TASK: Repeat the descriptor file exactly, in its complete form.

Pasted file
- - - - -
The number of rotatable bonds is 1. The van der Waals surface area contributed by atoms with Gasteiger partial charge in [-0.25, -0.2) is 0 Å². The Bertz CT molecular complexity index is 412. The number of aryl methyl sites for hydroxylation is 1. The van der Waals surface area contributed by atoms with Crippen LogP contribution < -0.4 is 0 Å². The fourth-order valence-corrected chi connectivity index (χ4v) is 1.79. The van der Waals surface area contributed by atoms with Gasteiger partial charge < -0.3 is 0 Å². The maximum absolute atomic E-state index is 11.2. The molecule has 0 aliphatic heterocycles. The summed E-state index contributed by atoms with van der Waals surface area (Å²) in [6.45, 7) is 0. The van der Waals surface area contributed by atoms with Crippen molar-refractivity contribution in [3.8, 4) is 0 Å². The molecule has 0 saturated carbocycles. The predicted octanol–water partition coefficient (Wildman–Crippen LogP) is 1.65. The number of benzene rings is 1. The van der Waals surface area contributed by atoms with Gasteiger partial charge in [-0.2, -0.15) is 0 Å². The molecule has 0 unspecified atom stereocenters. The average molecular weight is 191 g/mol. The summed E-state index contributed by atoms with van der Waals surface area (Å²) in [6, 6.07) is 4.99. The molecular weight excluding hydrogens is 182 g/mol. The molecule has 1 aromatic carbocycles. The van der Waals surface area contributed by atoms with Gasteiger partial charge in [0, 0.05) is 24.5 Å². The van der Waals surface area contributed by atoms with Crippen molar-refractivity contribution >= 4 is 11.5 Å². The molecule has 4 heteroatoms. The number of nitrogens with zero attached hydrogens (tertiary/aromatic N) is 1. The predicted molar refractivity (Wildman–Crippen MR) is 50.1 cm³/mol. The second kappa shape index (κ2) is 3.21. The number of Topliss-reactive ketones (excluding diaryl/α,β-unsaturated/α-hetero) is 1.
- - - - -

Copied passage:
The number of rotatable bonds is 1. The van der Waals surface area contributed by atoms with Gasteiger partial charge in [-0.25, -0.2) is 0 Å². The Bertz CT molecular complexity index is 412. The number of aryl methyl sites for hydroxylation is 1. The van der Waals surface area contributed by atoms with Crippen LogP contribution < -0.4 is 0 Å². The fourth-order valence-corrected chi connectivity index (χ4v) is 1.79. The van der Waals surface area contributed by atoms with Gasteiger partial charge < -0.3 is 0 Å². The maximum absolute atomic E-state index is 11.2. The molecule has 0 aliphatic heterocycles. The summed E-state index contributed by atoms with van der Waals surface area (Å²) in [6.45, 7) is 0. The van der Waals surface area contributed by atoms with Crippen molar-refractivity contribution in [3.8, 4) is 0 Å². The molecule has 0 saturated carbocycles. The predicted octanol–water partition coefficient (Wildman–Crippen LogP) is 1.65. The number of benzene rings is 1. The van der Waals surface area contributed by atoms with Gasteiger partial charge in [-0.2, -0.15) is 0 Å². The molecule has 0 unspecified atom stereocenters. The average molecular weight is 191 g/mol. The summed E-state index contributed by atoms with van der Waals surface area (Å²) in [6, 6.07) is 4.99. The molecular weight excluding hydrogens is 182 g/mol. The molecule has 1 aromatic carbocycles. The van der Waals surface area contributed by atoms with Gasteiger partial charge in [0, 0.05) is 24.5 Å². The van der Waals surface area contributed by atoms with Crippen molar-refractivity contribution >= 4 is 11.5 Å². The molecule has 4 heteroatoms. The number of nitrogens with zero attached hydrogens (tertiary/aromatic N) is 1. The predicted molar refractivity (Wildman–Crippen MR) is 50.1 cm³/mol. The second kappa shape index (κ2) is 3.21. The number of Topliss-reactive ketones (excluding diaryl/α,β-unsaturated/α-hetero) is 1.